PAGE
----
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  • $2,750 fine assessed after Measure S campaign violations

    Update, Jan. 17: Berkeley’s Fair Campaign Practices Commission voted Thursday night to increase the fine for “Yes on S” campaign violations to $3,750, according to the East Bay Express. The campaign had failed to list the individual names of canvassers hired on election day 2012, made cash payments to them that should have been paid by check or card, and did not properly categorize or disclose two of its non-monetary contributions. After two votes failed, one to increase the fine amount and one to leave it at $2,750 — which had previously been set through an agreement between the city and “Yes on S” — the “Yes on S” campaign attorney agreed to raise the fine to $3,750.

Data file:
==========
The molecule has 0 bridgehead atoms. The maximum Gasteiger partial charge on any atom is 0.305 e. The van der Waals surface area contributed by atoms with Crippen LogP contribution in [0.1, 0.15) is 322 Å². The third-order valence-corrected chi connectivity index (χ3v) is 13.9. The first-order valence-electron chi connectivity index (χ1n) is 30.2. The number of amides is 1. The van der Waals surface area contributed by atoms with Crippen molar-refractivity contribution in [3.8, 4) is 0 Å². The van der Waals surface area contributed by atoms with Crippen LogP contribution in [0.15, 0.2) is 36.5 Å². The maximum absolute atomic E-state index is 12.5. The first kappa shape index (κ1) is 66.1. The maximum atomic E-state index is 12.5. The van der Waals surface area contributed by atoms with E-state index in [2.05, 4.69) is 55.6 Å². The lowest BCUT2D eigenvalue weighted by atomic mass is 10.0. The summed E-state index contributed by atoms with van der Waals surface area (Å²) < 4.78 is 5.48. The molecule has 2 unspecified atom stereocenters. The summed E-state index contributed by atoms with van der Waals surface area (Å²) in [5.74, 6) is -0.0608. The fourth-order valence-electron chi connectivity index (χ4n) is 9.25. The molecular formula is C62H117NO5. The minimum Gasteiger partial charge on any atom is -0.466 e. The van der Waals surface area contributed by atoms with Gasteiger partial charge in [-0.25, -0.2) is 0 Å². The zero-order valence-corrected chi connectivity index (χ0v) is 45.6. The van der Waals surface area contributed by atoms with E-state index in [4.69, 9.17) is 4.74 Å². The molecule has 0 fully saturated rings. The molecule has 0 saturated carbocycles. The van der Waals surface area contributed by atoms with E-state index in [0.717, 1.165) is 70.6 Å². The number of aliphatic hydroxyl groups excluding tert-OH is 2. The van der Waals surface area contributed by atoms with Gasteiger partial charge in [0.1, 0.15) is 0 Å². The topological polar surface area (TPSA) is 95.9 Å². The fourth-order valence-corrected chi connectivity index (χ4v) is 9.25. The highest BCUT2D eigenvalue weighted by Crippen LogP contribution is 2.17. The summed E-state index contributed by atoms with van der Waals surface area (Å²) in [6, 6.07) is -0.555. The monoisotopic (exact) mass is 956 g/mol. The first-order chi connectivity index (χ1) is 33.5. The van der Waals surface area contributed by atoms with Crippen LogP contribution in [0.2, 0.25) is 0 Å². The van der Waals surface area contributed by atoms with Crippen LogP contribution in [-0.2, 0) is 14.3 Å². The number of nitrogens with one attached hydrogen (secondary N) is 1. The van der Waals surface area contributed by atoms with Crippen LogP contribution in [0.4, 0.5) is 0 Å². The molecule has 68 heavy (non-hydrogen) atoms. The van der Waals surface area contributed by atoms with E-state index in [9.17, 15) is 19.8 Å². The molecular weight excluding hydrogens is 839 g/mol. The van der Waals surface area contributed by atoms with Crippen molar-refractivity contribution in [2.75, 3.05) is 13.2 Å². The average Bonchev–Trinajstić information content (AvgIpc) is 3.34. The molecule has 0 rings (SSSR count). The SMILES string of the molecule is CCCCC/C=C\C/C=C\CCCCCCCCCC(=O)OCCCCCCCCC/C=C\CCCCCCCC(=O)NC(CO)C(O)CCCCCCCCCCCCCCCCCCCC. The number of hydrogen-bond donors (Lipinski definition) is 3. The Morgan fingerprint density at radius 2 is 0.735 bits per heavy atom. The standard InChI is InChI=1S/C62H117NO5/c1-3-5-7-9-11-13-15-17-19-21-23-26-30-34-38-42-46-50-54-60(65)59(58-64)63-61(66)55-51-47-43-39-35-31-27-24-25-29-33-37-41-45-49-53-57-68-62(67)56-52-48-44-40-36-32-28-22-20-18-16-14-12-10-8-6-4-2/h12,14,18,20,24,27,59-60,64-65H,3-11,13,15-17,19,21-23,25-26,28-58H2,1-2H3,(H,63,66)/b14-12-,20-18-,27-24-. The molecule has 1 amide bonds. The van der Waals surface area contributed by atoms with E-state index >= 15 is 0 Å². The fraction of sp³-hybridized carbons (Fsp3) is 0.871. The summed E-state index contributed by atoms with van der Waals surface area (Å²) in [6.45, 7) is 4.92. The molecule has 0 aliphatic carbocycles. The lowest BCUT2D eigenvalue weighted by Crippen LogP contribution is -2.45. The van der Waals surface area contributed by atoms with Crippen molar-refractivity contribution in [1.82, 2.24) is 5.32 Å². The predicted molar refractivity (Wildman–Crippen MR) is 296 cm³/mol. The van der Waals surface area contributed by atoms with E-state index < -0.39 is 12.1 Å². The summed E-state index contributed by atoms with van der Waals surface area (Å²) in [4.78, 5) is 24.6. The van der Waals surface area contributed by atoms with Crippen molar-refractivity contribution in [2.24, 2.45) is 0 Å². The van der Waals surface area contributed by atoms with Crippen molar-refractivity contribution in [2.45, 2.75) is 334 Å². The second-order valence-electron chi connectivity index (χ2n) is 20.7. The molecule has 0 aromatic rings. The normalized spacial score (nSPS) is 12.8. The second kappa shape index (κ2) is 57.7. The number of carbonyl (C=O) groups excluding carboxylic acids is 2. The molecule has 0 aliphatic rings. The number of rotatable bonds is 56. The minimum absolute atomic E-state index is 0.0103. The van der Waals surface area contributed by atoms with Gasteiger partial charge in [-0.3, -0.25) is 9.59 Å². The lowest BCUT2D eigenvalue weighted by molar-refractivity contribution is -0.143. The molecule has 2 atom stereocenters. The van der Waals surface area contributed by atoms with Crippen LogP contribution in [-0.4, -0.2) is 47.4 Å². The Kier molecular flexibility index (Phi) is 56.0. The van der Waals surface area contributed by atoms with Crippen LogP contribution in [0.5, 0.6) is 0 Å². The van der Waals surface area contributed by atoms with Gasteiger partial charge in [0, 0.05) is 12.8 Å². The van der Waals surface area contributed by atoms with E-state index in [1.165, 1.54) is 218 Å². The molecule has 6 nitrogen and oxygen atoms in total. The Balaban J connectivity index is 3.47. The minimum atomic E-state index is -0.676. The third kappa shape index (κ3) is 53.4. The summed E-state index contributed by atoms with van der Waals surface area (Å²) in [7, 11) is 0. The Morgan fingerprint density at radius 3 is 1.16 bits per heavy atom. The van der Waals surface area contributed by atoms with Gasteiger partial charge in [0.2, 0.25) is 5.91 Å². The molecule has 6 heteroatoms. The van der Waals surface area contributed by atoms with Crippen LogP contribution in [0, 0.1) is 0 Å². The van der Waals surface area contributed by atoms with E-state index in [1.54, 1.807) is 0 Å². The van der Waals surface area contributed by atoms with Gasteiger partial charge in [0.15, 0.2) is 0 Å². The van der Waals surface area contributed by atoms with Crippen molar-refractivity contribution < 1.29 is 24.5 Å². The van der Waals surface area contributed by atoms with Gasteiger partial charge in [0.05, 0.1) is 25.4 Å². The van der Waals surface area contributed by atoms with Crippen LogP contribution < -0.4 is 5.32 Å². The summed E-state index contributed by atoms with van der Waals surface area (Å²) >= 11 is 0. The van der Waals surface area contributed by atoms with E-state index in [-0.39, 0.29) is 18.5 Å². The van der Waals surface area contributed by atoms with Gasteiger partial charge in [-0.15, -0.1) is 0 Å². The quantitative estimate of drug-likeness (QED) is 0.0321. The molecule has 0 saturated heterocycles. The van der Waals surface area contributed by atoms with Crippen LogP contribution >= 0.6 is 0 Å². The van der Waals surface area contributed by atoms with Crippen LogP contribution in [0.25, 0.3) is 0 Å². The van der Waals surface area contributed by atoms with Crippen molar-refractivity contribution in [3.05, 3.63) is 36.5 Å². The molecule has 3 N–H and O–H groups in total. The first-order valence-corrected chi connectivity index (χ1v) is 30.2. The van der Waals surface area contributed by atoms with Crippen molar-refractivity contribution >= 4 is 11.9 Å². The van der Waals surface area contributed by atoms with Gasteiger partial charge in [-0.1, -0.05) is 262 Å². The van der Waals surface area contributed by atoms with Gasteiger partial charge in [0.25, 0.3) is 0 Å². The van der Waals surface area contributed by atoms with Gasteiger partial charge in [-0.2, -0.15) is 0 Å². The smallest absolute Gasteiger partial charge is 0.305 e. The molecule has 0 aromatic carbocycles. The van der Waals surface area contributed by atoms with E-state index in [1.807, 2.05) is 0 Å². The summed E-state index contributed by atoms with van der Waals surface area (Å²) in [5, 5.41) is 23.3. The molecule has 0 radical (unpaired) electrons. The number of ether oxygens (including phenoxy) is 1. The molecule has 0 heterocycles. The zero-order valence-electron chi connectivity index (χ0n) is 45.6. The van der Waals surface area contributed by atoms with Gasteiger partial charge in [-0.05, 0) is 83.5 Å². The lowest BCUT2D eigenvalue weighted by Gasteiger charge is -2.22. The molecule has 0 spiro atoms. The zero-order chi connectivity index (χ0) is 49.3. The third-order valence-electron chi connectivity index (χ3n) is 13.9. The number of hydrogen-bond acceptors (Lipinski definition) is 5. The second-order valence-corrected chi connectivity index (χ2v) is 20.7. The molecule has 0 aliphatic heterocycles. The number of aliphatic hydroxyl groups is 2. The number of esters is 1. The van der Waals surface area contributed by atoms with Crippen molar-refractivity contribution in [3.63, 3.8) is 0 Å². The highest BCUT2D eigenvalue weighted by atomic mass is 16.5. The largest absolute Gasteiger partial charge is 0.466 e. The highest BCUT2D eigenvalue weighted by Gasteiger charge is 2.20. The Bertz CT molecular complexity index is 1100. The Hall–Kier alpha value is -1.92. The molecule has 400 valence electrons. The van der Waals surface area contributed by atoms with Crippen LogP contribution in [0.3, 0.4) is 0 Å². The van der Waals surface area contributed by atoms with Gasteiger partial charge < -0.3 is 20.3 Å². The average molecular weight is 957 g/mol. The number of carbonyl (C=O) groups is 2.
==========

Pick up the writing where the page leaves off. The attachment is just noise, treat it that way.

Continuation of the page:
• Op-Ed: Measure S doesn’t measure up

    “Helps People. Saves Jobs.” This is the campaign slogan in favor of Measure S, the “Civil Sidewalks” ordinance on Berkeley’s ballot next Tuesday. Proponents argue that by banning sitting in commercial areas during business hours, Measure S will increase economic activity and help homeless people access social services. Like anyone who lives in Berkeley, we have grappled with issues related to homeless people on the sidewalks. A law that would help people get the services they need and help the economy sounded good to us.